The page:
Bands are always looking for ways to get recognized by the talent scouts, but many do not realize what these people are seeking. No matter where you are playing, or how many people attend the show, there is always an A&R scout nearby. Just because you only drew a dozen people to last night’s show doesn’t mean that a talent scout was not watching you. A&R scouts are all around, and they seek new talent no matter what the atmosphere is like. So now that you know the A&R scouts are out there, what can you do to grab their attention? There are numerous things an A&R scout looks for, when it comes to finding raw talent.
One of the best ways to grab the attention of a talent scout is to perform live shows on a regular basis. A&R scouts frequently attend shows, big and small, to locate new talent. These individuals really focus their attention on the crowd, and how the crowd is reacting to your performance. Contrary to popular belief, a good A&R scout will put aside their personal feelings about your music. It is not about whether or not they like your music, but whether or not the crowd does. A&R scouts may also talk to the club owner to find out what kind of crowd you are drawing, and how these people react, when you play on stage. Remember, it is not the number of fans you draw here (although this helps a bit) that really counts. You could draw 500 people and not have anyone pay attention to your performance, whereas you could only draw 10, who are mesmerized by your presence. A talent scout will view the reactions of these individuals, whether it is 500 or 10 and judge your band accordingly.
A&R scouts also look for the current trends in the music industry, and how these trends may change over time. For example, back in the 80’s long hair and heavy metal bands ruled the day. If you had a good voice along with long hair and decided to start a band back then, chances are you probably would have been successful to an extent. The music industry is constantly changing, along with the images of what’s in and what’s not. Bands should always play the type of music they enjoy most, but be mindful of the current popularity of such music.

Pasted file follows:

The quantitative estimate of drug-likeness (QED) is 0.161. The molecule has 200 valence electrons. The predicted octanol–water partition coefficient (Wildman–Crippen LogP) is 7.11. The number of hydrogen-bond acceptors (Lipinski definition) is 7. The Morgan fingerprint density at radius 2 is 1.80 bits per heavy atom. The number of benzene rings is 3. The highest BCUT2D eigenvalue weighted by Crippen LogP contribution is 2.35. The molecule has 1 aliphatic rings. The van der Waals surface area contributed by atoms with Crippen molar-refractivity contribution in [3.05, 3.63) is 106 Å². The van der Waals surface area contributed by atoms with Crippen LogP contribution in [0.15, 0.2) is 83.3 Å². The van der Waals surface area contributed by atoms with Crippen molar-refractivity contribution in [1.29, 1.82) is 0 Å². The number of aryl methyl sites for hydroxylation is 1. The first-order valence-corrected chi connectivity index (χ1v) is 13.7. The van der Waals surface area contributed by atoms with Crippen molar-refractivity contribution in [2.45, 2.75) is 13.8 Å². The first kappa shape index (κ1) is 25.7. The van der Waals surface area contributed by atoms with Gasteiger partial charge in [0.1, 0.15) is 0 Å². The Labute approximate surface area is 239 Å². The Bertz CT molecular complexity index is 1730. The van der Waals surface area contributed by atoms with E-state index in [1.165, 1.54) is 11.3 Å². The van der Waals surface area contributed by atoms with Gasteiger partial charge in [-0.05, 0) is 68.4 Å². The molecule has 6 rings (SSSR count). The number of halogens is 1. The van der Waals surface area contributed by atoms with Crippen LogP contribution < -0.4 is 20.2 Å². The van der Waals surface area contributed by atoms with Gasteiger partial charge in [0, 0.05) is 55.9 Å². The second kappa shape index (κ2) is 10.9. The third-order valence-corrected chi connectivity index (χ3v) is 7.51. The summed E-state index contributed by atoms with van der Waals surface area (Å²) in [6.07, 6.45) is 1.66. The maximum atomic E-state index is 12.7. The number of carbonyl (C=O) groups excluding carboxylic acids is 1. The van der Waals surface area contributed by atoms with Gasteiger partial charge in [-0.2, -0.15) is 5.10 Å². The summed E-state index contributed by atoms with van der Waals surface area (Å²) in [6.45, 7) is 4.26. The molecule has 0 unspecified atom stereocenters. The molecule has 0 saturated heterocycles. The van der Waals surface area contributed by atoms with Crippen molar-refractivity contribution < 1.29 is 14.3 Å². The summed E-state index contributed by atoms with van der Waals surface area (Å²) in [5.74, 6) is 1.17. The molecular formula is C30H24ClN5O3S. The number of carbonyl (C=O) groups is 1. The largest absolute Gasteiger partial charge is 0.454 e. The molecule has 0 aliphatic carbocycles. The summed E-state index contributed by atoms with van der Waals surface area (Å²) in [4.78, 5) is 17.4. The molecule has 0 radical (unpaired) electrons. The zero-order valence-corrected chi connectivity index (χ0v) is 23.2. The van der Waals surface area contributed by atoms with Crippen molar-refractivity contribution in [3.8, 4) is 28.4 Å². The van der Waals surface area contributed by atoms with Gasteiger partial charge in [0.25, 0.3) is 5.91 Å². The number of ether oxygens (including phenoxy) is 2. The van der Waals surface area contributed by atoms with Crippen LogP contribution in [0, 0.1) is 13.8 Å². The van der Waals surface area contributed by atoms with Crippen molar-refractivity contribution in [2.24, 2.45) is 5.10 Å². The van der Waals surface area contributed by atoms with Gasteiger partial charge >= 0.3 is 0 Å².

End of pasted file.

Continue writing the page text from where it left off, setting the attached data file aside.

Demos are not dead, but they do not take priority over a stage performance through the eyes of an A&R talent scout. Many talent scouts have listened to garage band recordings on a demo and have been awed by their music. However, a good talent scout is going to hear this demo and ask themselves whether or not your band is worth seeing live. Bands love to submit demos to talent scouts, but unless they can produce the “wow” factor on stage, chances are they are not going to get very far.
Scouts also use a few other ways to get more information about your band. Bands can have their sales tracked through Soundscan. This computerized system tracks music sales at retail outlets and can produce popularity charts for songs, albums, and individual artists. A&R scouts also use the Internet to find new talent. The Internet has a vast universe of Demo sites that accept submissions from bands. Scouts typically scan these sites to hear the music being played and to determine whether or not they are interested. DemoDiaries.com is a popular site often visited by these scouts. Finally, be sure to avoid any type of scam. A good talent scout is not going to take any money from you up front. If they really feel you have the talent they will invest in your future as a musician by working for some percentage of your profits.
Updated: February 18, 2008
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